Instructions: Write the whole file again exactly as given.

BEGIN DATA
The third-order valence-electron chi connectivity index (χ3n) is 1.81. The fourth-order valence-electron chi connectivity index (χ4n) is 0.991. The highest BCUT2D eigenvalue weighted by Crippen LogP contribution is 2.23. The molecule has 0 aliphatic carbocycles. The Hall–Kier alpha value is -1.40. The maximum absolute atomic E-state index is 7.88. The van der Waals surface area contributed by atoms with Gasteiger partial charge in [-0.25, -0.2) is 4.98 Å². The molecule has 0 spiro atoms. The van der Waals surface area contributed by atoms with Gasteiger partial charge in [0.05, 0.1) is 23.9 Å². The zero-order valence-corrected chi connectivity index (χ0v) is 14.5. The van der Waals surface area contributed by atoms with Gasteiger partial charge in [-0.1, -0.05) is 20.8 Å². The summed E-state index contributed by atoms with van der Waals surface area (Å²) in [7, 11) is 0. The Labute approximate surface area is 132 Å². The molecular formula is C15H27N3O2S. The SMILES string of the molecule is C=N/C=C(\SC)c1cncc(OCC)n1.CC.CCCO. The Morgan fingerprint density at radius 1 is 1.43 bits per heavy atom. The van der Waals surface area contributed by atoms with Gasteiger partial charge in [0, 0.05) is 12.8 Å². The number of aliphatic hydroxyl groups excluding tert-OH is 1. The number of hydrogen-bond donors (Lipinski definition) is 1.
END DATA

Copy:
The third-order valence-electron chi connectivity index (χ3n) is 1.81. The fourth-order valence-electron chi connectivity index (χ4n) is 0.991. The highest BCUT2D eigenvalue weighted by Crippen LogP contribution is 2.23. The molecule has 0 aliphatic carbocycles. The Hall–Kier alpha value is -1.40. The maximum absolute atomic E-state index is 7.88. The van der Waals surface area contributed by atoms with Gasteiger partial charge in [-0.25, -0.2) is 4.98 Å². The molecule has 0 spiro atoms. The van der Waals surface area contributed by atoms with Gasteiger partial charge in [0.05, 0.1) is 23.9 Å². The zero-order valence-corrected chi connectivity index (χ0v) is 14.5. The van der Waals surface area contributed by atoms with Gasteiger partial charge in [-0.1, -0.05) is 20.8 Å². The summed E-state index contributed by atoms with van der Waals surface area (Å²) in [7, 11) is 0. The Labute approximate surface area is 132 Å². The molecular formula is C15H27N3O2S. The SMILES string of the molecule is C=N/C=C(\SC)c1cncc(OCC)n1.CC.CCCO. The Morgan fingerprint density at radius 1 is 1.43 bits per heavy atom. The van der Waals surface area contributed by atoms with Gasteiger partial charge in [0, 0.05) is 12.8 Å². The number of aliphatic hydroxyl groups excluding tert-OH is 1. The number of hydrogen-bond donors (Lipinski definition) is 1.